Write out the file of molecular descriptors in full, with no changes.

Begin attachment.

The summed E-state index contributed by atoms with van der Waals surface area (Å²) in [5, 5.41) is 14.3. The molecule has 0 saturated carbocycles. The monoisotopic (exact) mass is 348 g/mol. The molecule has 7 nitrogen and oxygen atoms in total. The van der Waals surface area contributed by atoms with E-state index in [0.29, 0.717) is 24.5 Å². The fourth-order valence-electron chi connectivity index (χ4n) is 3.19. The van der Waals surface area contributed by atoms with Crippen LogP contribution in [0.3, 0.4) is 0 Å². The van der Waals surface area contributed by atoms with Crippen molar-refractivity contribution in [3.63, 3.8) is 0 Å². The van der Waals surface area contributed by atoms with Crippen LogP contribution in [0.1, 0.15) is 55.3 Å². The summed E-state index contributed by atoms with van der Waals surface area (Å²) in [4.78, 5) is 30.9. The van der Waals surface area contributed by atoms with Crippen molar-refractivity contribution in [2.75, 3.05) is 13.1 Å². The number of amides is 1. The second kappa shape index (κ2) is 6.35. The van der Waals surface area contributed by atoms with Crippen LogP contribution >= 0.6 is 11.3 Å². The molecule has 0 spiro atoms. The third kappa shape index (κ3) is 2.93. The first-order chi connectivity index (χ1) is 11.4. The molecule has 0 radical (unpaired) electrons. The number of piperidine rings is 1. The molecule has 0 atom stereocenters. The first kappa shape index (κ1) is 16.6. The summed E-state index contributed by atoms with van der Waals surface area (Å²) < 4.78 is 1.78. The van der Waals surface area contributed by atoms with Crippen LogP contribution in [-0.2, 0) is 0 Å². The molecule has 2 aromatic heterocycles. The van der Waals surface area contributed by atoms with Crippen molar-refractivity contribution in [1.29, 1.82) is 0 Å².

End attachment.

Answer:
The summed E-state index contributed by atoms with van der Waals surface area (Å²) in [5, 5.41) is 14.3. The molecule has 0 saturated carbocycles. The monoisotopic (exact) mass is 348 g/mol. The molecule has 7 nitrogen and oxygen atoms in total. The van der Waals surface area contributed by atoms with E-state index in [0.29, 0.717) is 24.5 Å². The fourth-order valence-electron chi connectivity index (χ4n) is 3.19. The van der Waals surface area contributed by atoms with Crippen LogP contribution in [0.3, 0.4) is 0 Å². The van der Waals surface area contributed by atoms with Crippen molar-refractivity contribution in [3.63, 3.8) is 0 Å². The van der Waals surface area contributed by atoms with Crippen LogP contribution in [0.1, 0.15) is 55.3 Å². The summed E-state index contributed by atoms with van der Waals surface area (Å²) in [4.78, 5) is 30.9. The van der Waals surface area contributed by atoms with Crippen molar-refractivity contribution in [2.75, 3.05) is 13.1 Å². The number of amides is 1. The second kappa shape index (κ2) is 6.35. The van der Waals surface area contributed by atoms with Crippen LogP contribution >= 0.6 is 11.3 Å². The molecule has 0 spiro atoms. The third kappa shape index (κ3) is 2.93. The first-order chi connectivity index (χ1) is 11.4. The molecule has 0 radical (unpaired) electrons. The number of piperidine rings is 1. The molecule has 0 atom stereocenters. The first kappa shape index (κ1) is 16.6. The summed E-state index contributed by atoms with van der Waals surface area (Å²) < 4.78 is 1.78. The van der Waals surface area contributed by atoms with Crippen LogP contribution in [-0.2, 0) is 0 Å². The molecule has 2 aromatic heterocycles. The van der Waals surface area contributed by atoms with Crippen molar-refractivity contribution in [1.29, 1.82) is 0 Å².